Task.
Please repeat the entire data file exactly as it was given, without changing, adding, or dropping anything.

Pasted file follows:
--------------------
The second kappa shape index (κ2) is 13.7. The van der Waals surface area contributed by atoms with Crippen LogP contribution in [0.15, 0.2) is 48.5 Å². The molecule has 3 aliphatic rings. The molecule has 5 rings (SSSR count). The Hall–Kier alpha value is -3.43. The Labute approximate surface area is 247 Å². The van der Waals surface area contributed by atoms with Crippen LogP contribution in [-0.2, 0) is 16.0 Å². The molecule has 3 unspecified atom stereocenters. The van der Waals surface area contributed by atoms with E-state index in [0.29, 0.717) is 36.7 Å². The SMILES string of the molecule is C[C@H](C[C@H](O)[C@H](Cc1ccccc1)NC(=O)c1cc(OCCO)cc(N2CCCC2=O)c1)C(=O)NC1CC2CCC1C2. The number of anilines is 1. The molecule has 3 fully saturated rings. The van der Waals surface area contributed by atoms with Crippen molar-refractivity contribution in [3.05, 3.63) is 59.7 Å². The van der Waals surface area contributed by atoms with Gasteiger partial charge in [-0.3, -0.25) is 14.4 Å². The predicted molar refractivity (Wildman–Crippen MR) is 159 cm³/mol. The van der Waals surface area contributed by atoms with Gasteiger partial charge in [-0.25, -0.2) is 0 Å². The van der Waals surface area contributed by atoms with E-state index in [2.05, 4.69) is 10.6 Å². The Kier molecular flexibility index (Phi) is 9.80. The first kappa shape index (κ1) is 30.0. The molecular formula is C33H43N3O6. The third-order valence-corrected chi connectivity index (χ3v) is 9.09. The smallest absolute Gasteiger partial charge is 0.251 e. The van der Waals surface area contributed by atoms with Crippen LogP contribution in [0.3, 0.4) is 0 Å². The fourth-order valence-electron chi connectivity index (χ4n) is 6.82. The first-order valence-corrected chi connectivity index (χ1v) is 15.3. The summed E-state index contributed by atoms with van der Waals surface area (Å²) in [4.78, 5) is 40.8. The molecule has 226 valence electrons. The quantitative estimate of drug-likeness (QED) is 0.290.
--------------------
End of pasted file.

The second kappa shape index (κ2) is 13.7. The van der Waals surface area contributed by atoms with Crippen LogP contribution in [0.15, 0.2) is 48.5 Å². The molecule has 3 aliphatic rings. The molecule has 5 rings (SSSR count). The Hall–Kier alpha value is -3.43. The Labute approximate surface area is 247 Å². The van der Waals surface area contributed by atoms with Crippen LogP contribution in [-0.2, 0) is 16.0 Å². The molecule has 3 unspecified atom stereocenters. The van der Waals surface area contributed by atoms with E-state index in [0.29, 0.717) is 36.7 Å². The SMILES string of the molecule is C[C@H](C[C@H](O)[C@H](Cc1ccccc1)NC(=O)c1cc(OCCO)cc(N2CCCC2=O)c1)C(=O)NC1CC2CCC1C2. The number of anilines is 1. The molecule has 3 fully saturated rings. The van der Waals surface area contributed by atoms with Crippen molar-refractivity contribution in [3.05, 3.63) is 59.7 Å². The van der Waals surface area contributed by atoms with Gasteiger partial charge in [-0.3, -0.25) is 14.4 Å². The predicted molar refractivity (Wildman–Crippen MR) is 159 cm³/mol. The van der Waals surface area contributed by atoms with Gasteiger partial charge in [-0.25, -0.2) is 0 Å². The van der Waals surface area contributed by atoms with E-state index in [2.05, 4.69) is 10.6 Å². The Kier molecular flexibility index (Phi) is 9.80. The first kappa shape index (κ1) is 30.0. The molecular formula is C33H43N3O6. The third-order valence-corrected chi connectivity index (χ3v) is 9.09. The smallest absolute Gasteiger partial charge is 0.251 e. The van der Waals surface area contributed by atoms with Crippen LogP contribution in [0.3, 0.4) is 0 Å². The fourth-order valence-electron chi connectivity index (χ4n) is 6.82. The first-order valence-corrected chi connectivity index (χ1v) is 15.3. The summed E-state index contributed by atoms with van der Waals surface area (Å²) in [4.78, 5) is 40.8. The molecule has 226 valence electrons. The quantitative estimate of drug-likeness (QED) is 0.290.